'in India
    'Speak() is overriding Speak() in its base class (Human)
    Overrides Public Sub Speak()
        Console.Writeline ("Speaking Hindi")
    'Important: As you expect, any call to Speak() inside this class
    'will invoke the Speak() in this class. If you need to
    'call Speak() in base class, you can use MyBase keyword.
    'Like this
    'Mybase.Speak()
    End Sub
End Class

Just a class to put our Main().

Class MainClass
    'Our main function
    Shared Sub Main()
        'Tom is a generic Human
        Dim Tom as Human
        Tom=new Human
        'Tony is a human and an Indian
        Dim Tony as Indian
        Tony=new Indian
        'This call will invoke the Speak() function
        'in class Human
        Tom.Speak()
        'This call will invoke the Speak() function
        'in class Indian
        Tony.Speak()
    End Sub
End Class

Lesson 7: Polymorphism

Polymorphism is the property in which a single object can take more than one form. For example, if you have a base class named Human, an object of Human type can be used to hold an object of any of its derived type. When you call a function in your object, the system will automatically determine the type of the object to call the appropriate function. For example, let us assume that you have a function named speak() in your base class. You derived a child class from your base class and overloaded the function speak(). Then, you create a child class object and assign it to a base class variable. Now, if you call the speak() function using the base class variable, the speak() function defined in your child class will work. On the contrary, if you are assigning an object of the base class to the base class variable, then the speak() function in the base class will work. This is achieved through runtime type identification of objects. See the example.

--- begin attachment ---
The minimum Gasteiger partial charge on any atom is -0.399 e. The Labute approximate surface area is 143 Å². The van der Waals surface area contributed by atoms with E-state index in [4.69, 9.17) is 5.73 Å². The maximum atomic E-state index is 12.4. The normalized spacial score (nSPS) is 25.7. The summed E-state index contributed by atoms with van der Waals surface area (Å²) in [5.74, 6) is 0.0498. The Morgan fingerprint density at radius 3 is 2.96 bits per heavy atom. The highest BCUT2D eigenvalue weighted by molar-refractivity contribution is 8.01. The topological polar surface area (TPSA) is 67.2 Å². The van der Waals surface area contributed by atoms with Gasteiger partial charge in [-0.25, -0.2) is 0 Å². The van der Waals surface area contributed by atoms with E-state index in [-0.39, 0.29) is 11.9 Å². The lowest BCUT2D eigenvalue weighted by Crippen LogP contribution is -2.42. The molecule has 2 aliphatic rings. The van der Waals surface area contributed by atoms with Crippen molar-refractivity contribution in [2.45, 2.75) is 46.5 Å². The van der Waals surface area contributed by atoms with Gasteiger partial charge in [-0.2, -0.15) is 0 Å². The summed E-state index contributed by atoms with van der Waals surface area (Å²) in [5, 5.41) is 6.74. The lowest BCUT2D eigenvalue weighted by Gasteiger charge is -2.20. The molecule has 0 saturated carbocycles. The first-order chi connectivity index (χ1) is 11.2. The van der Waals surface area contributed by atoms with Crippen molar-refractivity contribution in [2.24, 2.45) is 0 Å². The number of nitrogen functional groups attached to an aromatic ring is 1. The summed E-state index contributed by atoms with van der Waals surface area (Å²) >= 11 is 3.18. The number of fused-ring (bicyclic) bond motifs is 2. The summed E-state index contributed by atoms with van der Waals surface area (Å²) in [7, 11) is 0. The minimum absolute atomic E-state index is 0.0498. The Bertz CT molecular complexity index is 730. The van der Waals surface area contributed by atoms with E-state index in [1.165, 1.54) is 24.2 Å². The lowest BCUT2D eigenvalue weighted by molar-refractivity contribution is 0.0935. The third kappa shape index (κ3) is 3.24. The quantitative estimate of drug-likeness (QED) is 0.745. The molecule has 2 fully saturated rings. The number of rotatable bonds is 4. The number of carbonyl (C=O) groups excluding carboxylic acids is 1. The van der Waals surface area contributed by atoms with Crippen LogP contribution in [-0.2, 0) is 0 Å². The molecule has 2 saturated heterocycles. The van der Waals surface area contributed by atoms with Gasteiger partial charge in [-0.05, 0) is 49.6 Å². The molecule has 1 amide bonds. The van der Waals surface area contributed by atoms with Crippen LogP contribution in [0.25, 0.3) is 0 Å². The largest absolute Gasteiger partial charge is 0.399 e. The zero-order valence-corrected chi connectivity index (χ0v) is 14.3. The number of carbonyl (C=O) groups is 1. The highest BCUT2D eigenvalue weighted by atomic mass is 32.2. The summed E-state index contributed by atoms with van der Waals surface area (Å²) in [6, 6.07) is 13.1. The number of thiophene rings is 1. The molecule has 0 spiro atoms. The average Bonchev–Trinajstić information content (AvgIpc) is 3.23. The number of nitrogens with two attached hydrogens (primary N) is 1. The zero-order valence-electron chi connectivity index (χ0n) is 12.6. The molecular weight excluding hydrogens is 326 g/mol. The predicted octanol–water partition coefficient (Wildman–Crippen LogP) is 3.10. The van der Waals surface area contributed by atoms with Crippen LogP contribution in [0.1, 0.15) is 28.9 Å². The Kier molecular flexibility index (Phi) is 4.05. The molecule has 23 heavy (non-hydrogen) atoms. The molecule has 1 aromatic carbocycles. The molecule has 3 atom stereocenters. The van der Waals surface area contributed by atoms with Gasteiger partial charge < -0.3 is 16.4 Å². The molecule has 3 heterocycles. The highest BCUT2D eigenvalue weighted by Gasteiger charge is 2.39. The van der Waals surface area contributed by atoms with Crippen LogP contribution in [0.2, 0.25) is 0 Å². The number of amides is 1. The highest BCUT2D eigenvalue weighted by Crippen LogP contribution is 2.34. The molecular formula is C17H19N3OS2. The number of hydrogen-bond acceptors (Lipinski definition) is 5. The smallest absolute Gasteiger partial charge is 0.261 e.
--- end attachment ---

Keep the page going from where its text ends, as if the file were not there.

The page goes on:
Import the System namespace (already available in .NET).

Imports System

This example is exactly the same as the one we saw in the previous lesson. The only difference is in the Shared Sub Main() in the class MainClass. So scroll down and see an example:

Our simple base class:

Class Human
    'Speak() is declared Overridable
    Overridable Public Sub Speak()
        Console.Writeline ("Speaking")
    End Sub
End Class

Now, let us derive a class from Human.

An Indian is a Human.

Class Indian
    Inherits Human
    'Let us make Indian speak Hindi, the National Language
    'in India
    'Speak() is overriding Speak() in its base class (Human)
    Overrides Public Sub Speak()
        Console.Writeline ("Speaking Hindi")
    'Important: As you expect, any call to Speak() inside this class
    'will invoke the Speak() in this class. If you need to
    'call Speak() in base class, you can use MyBase keyword.
    'Like this
    'Mybase.Speak()
    End Sub
End Class

Carefully examine the code in Main():

Class MainClass
    'Our main function
    Shared Sub Main()
        'Let us define Tom as a human (base class)
        Dim Tom as Human
        'Now, I am assiging an Indian (derived class)
        Tom=new Indian
        'The above assignment is legal, because
        'Indian IS_A human.
        'Now, let me call Speak as
        Tom.Speak()
        'Which Speak() will work? The Speak() in Indian, or the
        'Speak() in human?
        'The question arises because, Tom is declared as a Human,
        'but an object of type Indian is assigned to Tom.
        'The Answer is, the Speak() in Indian will work. This is because,
        'most object oriented languages like Vb.net can automatically
        'detect the type of the object assigned to a base class variable.
        'This is called Polymorphism
    End Sub
End Class

Lesson 8: Constructors & Destructors

Import the System namespace (already available in .NET).

Imports System